Over 307 million Americans use high-speed internet today. That’s more than 90% of the U.S. population.

We use high-speed internet for work, education, entertainment, research, to reach out to friends and family, and much more.

Those who live in cities have a plethora of high-speed internet options to choose from. But if you live outside of a city or town? What then are your rural internet options?

Satellite Internet 

The oldest and most common rural internet option has been satellite. Your choice will be between Viasat and Hughs.net.

The pros of this service are many:

  1. Available just about everywhere
  2. Download speeds of 25 and 30mbps
  3. Installation isn’t difficult or expensive

The cons of this service also need to be noted:

  1. Upload speeds are a fraction of the download speeds
  2. High signal latency makes it unsuitable for interactive apps, like games
  3. Data caps can limit how much you can make use of the service

DSL and Fiber Rural Internet Options

If you’re lucky and DSL or fiber is available where you live, choose one of those options and call it done. However, unless you are on the edge of a town or city, you likely won’t have access to either.

Very few rural communities are within the distance-limited access of DSL, and fiber installation costs are high, making it unprofitable for providers to build it out to sparsely populated areas.

5G Cell Service

If you have a good cell signal, you can browse the internet through your phone. If you have 5G access, your download speeds can be in the 50 Mbps range on average in rural areas.

But 5G coverage in rural areas is spotty, similar to DSL and fiber. Maybe you’ll get lucky and be near a tower, but don’t bet on it.

4G Cell Service

If you’re not able to get rural 5G, you can still get decent download speeds in the 5-10 Mbps range with 4G, which covers an impressive expanse of rural America, making it one of the best rural internet options.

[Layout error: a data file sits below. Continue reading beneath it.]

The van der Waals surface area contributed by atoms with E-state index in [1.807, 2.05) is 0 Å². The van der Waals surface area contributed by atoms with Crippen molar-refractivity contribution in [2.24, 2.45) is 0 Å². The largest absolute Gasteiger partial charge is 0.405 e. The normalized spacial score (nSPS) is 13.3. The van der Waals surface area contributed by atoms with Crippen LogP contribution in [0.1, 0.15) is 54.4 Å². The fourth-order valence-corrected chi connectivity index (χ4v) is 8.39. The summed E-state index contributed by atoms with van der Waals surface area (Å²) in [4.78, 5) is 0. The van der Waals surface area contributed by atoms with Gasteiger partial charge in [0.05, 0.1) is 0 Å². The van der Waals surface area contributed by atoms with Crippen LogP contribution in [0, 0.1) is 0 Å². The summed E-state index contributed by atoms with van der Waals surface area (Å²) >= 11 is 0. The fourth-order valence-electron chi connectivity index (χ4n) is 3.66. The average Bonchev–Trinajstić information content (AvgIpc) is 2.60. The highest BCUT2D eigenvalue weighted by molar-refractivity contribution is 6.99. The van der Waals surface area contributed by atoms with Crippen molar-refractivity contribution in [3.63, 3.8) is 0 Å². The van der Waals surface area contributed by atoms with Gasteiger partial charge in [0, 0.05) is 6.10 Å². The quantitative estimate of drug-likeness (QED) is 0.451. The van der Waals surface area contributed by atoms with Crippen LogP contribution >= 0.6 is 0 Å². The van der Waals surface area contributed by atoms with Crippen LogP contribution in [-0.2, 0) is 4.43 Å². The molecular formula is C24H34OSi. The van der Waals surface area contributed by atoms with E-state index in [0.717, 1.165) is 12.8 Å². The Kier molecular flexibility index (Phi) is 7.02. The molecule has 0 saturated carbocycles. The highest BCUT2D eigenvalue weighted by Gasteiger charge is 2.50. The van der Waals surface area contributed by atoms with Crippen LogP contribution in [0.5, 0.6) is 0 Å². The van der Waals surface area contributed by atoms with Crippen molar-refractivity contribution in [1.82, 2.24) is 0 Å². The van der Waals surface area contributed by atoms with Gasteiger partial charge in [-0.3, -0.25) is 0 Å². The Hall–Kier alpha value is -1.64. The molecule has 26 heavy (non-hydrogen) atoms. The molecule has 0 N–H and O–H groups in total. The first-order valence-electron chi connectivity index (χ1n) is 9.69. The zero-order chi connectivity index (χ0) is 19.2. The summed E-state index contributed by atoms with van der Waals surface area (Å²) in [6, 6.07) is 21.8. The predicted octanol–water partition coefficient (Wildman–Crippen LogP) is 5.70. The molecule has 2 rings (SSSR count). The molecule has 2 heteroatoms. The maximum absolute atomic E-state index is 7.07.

Note: T-Mobile now has an exciting new 25 Mbps cell service designed for rural customers. Availability remains limited but stay tuned as they work on expanding coverage.

One of the unique benefits of 5G or 4G Internet service is you can use it for vehicles while on the move, such as providing wifi for school buses.

Fixed Wireless

One of the best rural internet options other than 4G or 5G is fixed wireless broadband.

Most rural areas are within the range of one or more fixed wireless providers. These providers beam out a signal similar to what your cell phone uses, but typically at a higher frequency that isn’t as good at penetrating hills, houses, and trees.

With this type of service, you need line-of-sight to a tower. An antenna is fixed to your house to receive the signal. This service can achieve 50 Mbps for downloads.

A big plus to fixed wireless is that the upload speed is often better than other options at around 1 Mbps.

Rural Living Doesn’t Have to Mean No Internet

You can enjoy living away from the crush of the city, where streetlights do not obscure the night sky, and still have rural internet options.

High-speed internet options for rural areas were once quite limited, but more services are available now and others are coming, especially now that the U.S. government has become more committed to providing high-speed internet access everywhere.

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